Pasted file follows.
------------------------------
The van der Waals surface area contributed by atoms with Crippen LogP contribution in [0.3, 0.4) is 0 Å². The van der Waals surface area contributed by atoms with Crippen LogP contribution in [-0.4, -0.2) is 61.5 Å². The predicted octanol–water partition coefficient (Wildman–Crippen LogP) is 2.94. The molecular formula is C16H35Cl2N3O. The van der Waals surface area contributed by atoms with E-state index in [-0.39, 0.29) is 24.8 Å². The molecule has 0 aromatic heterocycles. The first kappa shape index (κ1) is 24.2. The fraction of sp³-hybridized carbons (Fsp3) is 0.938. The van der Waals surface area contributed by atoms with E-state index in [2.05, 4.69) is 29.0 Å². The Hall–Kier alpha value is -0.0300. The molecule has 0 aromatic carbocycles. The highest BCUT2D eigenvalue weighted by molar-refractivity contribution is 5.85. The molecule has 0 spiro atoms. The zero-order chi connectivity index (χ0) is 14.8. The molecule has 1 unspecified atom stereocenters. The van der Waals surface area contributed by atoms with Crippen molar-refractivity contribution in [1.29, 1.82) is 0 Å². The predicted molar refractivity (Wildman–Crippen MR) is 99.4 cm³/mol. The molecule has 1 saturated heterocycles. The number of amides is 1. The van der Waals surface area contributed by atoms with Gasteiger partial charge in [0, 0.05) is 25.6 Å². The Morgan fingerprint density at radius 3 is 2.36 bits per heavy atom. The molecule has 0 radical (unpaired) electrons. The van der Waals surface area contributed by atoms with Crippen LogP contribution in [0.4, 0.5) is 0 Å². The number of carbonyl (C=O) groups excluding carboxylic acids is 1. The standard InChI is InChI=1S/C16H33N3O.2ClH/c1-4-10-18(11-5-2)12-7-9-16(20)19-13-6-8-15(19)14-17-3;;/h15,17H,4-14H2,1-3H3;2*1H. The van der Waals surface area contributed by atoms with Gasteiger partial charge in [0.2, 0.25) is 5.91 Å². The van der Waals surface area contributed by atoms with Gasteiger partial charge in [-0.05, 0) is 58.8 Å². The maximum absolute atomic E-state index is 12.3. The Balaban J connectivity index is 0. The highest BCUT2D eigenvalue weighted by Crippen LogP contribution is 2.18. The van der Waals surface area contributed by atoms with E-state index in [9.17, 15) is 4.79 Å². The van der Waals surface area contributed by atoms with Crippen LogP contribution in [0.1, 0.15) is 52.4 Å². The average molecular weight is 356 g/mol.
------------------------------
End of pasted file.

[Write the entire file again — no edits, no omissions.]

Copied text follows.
The van der Waals surface area contributed by atoms with Crippen LogP contribution in [0.3, 0.4) is 0 Å². The van der Waals surface area contributed by atoms with Crippen LogP contribution in [-0.4, -0.2) is 61.5 Å². The predicted octanol–water partition coefficient (Wildman–Crippen LogP) is 2.94. The molecular formula is C16H35Cl2N3O. The van der Waals surface area contributed by atoms with E-state index in [-0.39, 0.29) is 24.8 Å². The molecule has 0 aromatic heterocycles. The first kappa shape index (κ1) is 24.2. The fraction of sp³-hybridized carbons (Fsp3) is 0.938. The van der Waals surface area contributed by atoms with E-state index in [2.05, 4.69) is 29.0 Å². The Hall–Kier alpha value is -0.0300. The molecule has 0 aromatic carbocycles. The highest BCUT2D eigenvalue weighted by molar-refractivity contribution is 5.85. The molecule has 0 spiro atoms. The zero-order chi connectivity index (χ0) is 14.8. The molecule has 1 unspecified atom stereocenters. The van der Waals surface area contributed by atoms with Crippen molar-refractivity contribution in [1.29, 1.82) is 0 Å². The predicted molar refractivity (Wildman–Crippen MR) is 99.4 cm³/mol. The molecule has 1 saturated heterocycles. The number of amides is 1. The van der Waals surface area contributed by atoms with Gasteiger partial charge in [0, 0.05) is 25.6 Å². The Morgan fingerprint density at radius 3 is 2.36 bits per heavy atom. The molecule has 0 radical (unpaired) electrons. The van der Waals surface area contributed by atoms with Crippen LogP contribution in [0.4, 0.5) is 0 Å². The number of carbonyl (C=O) groups excluding carboxylic acids is 1. The standard InChI is InChI=1S/C16H33N3O.2ClH/c1-4-10-18(11-5-2)12-7-9-16(20)19-13-6-8-15(19)14-17-3;;/h15,17H,4-14H2,1-3H3;2*1H. The van der Waals surface area contributed by atoms with Gasteiger partial charge in [0.2, 0.25) is 5.91 Å². The van der Waals surface area contributed by atoms with Gasteiger partial charge in [-0.05, 0) is 58.8 Å². The maximum absolute atomic E-state index is 12.3. The Balaban J connectivity index is 0. The highest BCUT2D eigenvalue weighted by Crippen LogP contribution is 2.18. The van der Waals surface area contributed by atoms with E-state index in [9.17, 15) is 4.79 Å². The van der Waals surface area contributed by atoms with Crippen LogP contribution in [0.1, 0.15) is 52.4 Å². The average molecular weight is 356 g/mol.